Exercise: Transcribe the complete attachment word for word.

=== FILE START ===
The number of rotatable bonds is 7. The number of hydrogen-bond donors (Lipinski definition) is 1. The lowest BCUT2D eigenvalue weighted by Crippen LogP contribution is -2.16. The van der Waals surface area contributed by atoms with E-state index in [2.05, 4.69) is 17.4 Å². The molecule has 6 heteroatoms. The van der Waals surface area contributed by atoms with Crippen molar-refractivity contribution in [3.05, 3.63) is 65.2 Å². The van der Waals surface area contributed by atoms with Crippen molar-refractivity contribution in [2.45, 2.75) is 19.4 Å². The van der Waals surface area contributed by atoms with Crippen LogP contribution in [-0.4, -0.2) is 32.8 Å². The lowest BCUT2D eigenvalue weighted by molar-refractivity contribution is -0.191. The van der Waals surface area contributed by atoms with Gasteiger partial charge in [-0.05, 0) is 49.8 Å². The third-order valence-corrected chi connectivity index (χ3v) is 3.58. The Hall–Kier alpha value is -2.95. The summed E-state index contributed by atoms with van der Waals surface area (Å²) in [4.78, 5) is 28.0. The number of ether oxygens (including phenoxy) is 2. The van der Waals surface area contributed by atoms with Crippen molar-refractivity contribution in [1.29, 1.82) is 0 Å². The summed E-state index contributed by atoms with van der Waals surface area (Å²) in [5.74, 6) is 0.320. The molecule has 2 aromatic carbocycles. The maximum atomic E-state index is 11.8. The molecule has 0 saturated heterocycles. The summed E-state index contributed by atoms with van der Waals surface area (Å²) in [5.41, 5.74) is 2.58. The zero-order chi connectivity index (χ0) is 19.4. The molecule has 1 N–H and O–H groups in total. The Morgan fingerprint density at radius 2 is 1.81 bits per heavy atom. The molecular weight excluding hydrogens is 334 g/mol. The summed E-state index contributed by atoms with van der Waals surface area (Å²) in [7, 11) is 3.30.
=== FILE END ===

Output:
The number of rotatable bonds is 7. The number of hydrogen-bond donors (Lipinski definition) is 1. The lowest BCUT2D eigenvalue weighted by Crippen LogP contribution is -2.16. The van der Waals surface area contributed by atoms with E-state index in [2.05, 4.69) is 17.4 Å². The molecule has 6 heteroatoms. The van der Waals surface area contributed by atoms with Crippen molar-refractivity contribution in [3.05, 3.63) is 65.2 Å². The van der Waals surface area contributed by atoms with Crippen molar-refractivity contribution in [2.45, 2.75) is 19.4 Å². The van der Waals surface area contributed by atoms with Crippen LogP contribution in [-0.4, -0.2) is 32.8 Å². The lowest BCUT2D eigenvalue weighted by molar-refractivity contribution is -0.191. The van der Waals surface area contributed by atoms with Gasteiger partial charge in [-0.05, 0) is 49.8 Å². The third-order valence-corrected chi connectivity index (χ3v) is 3.58. The Hall–Kier alpha value is -2.95. The summed E-state index contributed by atoms with van der Waals surface area (Å²) in [4.78, 5) is 28.0. The number of ether oxygens (including phenoxy) is 2. The van der Waals surface area contributed by atoms with Crippen molar-refractivity contribution in [1.29, 1.82) is 0 Å². The summed E-state index contributed by atoms with van der Waals surface area (Å²) in [5.74, 6) is 0.320. The molecule has 2 aromatic carbocycles. The maximum atomic E-state index is 11.8. The molecule has 0 saturated heterocycles. The summed E-state index contributed by atoms with van der Waals surface area (Å²) in [5.41, 5.74) is 2.58. The zero-order chi connectivity index (χ0) is 19.4. The molecule has 1 N–H and O–H groups in total. The Morgan fingerprint density at radius 2 is 1.81 bits per heavy atom. The molecular weight excluding hydrogens is 334 g/mol. The summed E-state index contributed by atoms with van der Waals surface area (Å²) in [7, 11) is 3.30.